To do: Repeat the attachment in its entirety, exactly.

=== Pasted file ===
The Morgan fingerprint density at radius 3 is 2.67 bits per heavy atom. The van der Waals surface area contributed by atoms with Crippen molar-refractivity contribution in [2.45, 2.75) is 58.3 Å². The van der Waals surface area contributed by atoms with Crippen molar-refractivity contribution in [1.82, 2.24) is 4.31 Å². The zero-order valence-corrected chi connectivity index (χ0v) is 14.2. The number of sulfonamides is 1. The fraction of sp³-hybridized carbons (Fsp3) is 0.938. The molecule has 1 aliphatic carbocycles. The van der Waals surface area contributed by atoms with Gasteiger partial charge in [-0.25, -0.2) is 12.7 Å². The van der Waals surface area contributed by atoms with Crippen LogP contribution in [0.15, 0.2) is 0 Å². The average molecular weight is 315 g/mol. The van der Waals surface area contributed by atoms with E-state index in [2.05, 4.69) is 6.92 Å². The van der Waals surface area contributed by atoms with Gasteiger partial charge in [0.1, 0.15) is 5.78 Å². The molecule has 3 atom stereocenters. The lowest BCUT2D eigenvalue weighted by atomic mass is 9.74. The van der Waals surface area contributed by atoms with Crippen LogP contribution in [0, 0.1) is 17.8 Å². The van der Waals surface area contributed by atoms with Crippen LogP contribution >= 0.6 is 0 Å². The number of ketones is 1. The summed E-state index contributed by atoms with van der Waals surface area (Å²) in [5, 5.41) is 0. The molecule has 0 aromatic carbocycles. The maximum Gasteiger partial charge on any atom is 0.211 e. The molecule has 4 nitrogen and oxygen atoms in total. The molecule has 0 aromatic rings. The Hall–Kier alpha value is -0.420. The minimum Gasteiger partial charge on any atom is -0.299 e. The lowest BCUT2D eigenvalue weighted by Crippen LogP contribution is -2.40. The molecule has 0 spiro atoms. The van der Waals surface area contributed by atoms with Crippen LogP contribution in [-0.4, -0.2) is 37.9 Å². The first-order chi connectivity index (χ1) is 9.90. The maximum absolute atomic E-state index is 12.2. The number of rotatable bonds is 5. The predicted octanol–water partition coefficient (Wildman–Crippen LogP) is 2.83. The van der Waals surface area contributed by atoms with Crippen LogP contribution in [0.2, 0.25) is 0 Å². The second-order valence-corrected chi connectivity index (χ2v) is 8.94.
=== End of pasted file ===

The Morgan fingerprint density at radius 3 is 2.67 bits per heavy atom. The van der Waals surface area contributed by atoms with Crippen molar-refractivity contribution in [2.45, 2.75) is 58.3 Å². The van der Waals surface area contributed by atoms with Crippen molar-refractivity contribution in [1.82, 2.24) is 4.31 Å². The zero-order valence-corrected chi connectivity index (χ0v) is 14.2. The number of sulfonamides is 1. The fraction of sp³-hybridized carbons (Fsp3) is 0.938. The molecule has 1 aliphatic carbocycles. The van der Waals surface area contributed by atoms with Gasteiger partial charge in [-0.25, -0.2) is 12.7 Å². The van der Waals surface area contributed by atoms with Crippen LogP contribution in [0.15, 0.2) is 0 Å². The average molecular weight is 315 g/mol. The van der Waals surface area contributed by atoms with E-state index in [2.05, 4.69) is 6.92 Å². The van der Waals surface area contributed by atoms with Gasteiger partial charge in [0.1, 0.15) is 5.78 Å². The molecule has 3 atom stereocenters. The lowest BCUT2D eigenvalue weighted by atomic mass is 9.74. The van der Waals surface area contributed by atoms with Crippen LogP contribution in [0, 0.1) is 17.8 Å². The van der Waals surface area contributed by atoms with Crippen LogP contribution >= 0.6 is 0 Å². The number of ketones is 1. The summed E-state index contributed by atoms with van der Waals surface area (Å²) in [5, 5.41) is 0. The molecule has 0 aromatic carbocycles. The maximum Gasteiger partial charge on any atom is 0.211 e. The molecule has 4 nitrogen and oxygen atoms in total. The molecule has 0 aromatic rings. The Hall–Kier alpha value is -0.420. The minimum Gasteiger partial charge on any atom is -0.299 e. The lowest BCUT2D eigenvalue weighted by Crippen LogP contribution is -2.40. The molecule has 0 spiro atoms. The van der Waals surface area contributed by atoms with Crippen LogP contribution in [-0.4, -0.2) is 37.9 Å². The first-order chi connectivity index (χ1) is 9.90. The maximum absolute atomic E-state index is 12.2. The number of rotatable bonds is 5. The predicted octanol–water partition coefficient (Wildman–Crippen LogP) is 2.83. The van der Waals surface area contributed by atoms with Crippen LogP contribution in [0.2, 0.25) is 0 Å². The second-order valence-corrected chi connectivity index (χ2v) is 8.94.